”Today, the costs of some of the advanced low-carbon energy carriers and technologies remain high, and their availability is limited. A massive research, coordinated and innovation effort, built around a coherent strategic research and innovation and investment agenda is needed in the EU within the next two decades to make low and zero-carbon solutions economically viable and bring about new solutions not yet mature or even known to market. In this context, a forward-looking research and innovation strategy should be guided by zero-carbon solutions that have the potential to be deployed by 2050.”
While there are issues, like standardisation and harmonisation, that are nuclear-specific to a certain extent, in most general policies the nuclear industry is asking for equal treatment with other low-carbon technologies: similar treatment in the power market, where the ETS should be the main tool to drive decarbonisation; similar treatment in terms of taxation and abolition of nuclear-specific taxes; similar access to financing as other low-carbon technologies; similar approach in research, development and innovation policies to develop new nuclear concepts to meet the demands of the future.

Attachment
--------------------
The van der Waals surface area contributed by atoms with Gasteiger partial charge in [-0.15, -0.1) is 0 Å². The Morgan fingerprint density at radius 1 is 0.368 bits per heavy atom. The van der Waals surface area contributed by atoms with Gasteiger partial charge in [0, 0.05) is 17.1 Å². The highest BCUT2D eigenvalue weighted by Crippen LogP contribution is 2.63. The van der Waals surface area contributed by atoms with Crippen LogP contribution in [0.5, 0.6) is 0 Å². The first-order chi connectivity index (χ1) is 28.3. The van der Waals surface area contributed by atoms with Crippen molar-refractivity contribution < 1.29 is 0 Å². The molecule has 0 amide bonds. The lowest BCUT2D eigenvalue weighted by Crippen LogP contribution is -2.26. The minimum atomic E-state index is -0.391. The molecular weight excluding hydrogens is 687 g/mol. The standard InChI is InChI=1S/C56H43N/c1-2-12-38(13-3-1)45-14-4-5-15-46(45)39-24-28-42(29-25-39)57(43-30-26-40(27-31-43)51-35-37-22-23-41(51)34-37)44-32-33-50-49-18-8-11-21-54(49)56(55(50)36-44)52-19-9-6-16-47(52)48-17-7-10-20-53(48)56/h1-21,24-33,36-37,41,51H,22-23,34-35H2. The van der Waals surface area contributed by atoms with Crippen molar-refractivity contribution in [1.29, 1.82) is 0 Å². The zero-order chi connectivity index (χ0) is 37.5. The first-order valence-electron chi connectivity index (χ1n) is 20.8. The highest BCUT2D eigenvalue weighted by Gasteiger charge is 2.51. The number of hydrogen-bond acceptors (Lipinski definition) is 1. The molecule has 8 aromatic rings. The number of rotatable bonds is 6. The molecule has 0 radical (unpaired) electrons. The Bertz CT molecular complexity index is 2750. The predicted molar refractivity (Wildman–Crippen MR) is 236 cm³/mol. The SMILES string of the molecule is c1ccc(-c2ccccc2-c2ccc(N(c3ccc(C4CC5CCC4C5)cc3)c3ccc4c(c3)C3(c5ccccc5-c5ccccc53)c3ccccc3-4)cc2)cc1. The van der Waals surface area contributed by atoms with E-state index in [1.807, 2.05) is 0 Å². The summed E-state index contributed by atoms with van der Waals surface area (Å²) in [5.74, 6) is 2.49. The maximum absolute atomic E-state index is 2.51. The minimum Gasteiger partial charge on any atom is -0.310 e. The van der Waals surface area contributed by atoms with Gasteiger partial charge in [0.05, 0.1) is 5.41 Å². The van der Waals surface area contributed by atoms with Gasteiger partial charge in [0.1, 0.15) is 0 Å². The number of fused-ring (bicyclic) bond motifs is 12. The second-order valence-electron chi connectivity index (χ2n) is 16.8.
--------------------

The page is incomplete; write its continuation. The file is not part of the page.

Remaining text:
I know that nuclear is a controversial issue in the EU, but it should not prevent us from making reasonable decisions. The Commission’s Clean Planet for all [http://europa.eu/rapid/press-release_IP-18-6543_en.htm] and other recent reports hopefully create a good basis for working together and making sure that the nuclear industry can contribute to decarbonisation with its full potential.